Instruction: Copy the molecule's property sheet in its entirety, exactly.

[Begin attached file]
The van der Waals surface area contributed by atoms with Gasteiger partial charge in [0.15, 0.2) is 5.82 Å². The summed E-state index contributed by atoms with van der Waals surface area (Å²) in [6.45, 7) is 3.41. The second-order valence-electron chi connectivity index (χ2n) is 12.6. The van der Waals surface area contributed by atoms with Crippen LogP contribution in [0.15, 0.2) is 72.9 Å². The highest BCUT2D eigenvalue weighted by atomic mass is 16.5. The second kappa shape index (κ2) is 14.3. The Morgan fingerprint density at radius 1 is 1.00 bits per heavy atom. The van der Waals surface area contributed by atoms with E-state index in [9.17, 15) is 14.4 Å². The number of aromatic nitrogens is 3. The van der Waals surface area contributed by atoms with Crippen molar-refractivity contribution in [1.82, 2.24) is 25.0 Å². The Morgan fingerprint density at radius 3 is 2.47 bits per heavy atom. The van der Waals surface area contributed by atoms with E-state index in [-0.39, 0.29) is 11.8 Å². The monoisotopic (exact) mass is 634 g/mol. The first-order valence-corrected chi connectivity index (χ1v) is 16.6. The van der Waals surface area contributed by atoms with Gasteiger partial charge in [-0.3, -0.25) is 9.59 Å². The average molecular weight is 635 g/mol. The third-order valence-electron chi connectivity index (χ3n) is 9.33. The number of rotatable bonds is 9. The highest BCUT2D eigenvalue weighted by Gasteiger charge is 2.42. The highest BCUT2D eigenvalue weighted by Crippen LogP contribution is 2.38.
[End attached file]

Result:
The van der Waals surface area contributed by atoms with Gasteiger partial charge in [0.15, 0.2) is 5.82 Å². The summed E-state index contributed by atoms with van der Waals surface area (Å²) in [6.45, 7) is 3.41. The second-order valence-electron chi connectivity index (χ2n) is 12.6. The van der Waals surface area contributed by atoms with Crippen LogP contribution in [0.15, 0.2) is 72.9 Å². The highest BCUT2D eigenvalue weighted by atomic mass is 16.5. The second kappa shape index (κ2) is 14.3. The Morgan fingerprint density at radius 1 is 1.00 bits per heavy atom. The van der Waals surface area contributed by atoms with E-state index in [9.17, 15) is 14.4 Å². The number of aromatic nitrogens is 3. The van der Waals surface area contributed by atoms with Crippen molar-refractivity contribution in [1.82, 2.24) is 25.0 Å². The Morgan fingerprint density at radius 3 is 2.47 bits per heavy atom. The van der Waals surface area contributed by atoms with E-state index in [-0.39, 0.29) is 11.8 Å². The monoisotopic (exact) mass is 634 g/mol. The first-order valence-corrected chi connectivity index (χ1v) is 16.6. The van der Waals surface area contributed by atoms with Gasteiger partial charge in [-0.3, -0.25) is 9.59 Å². The average molecular weight is 635 g/mol. The third-order valence-electron chi connectivity index (χ3n) is 9.33. The number of rotatable bonds is 9. The highest BCUT2D eigenvalue weighted by Gasteiger charge is 2.42. The highest BCUT2D eigenvalue weighted by Crippen LogP contribution is 2.38.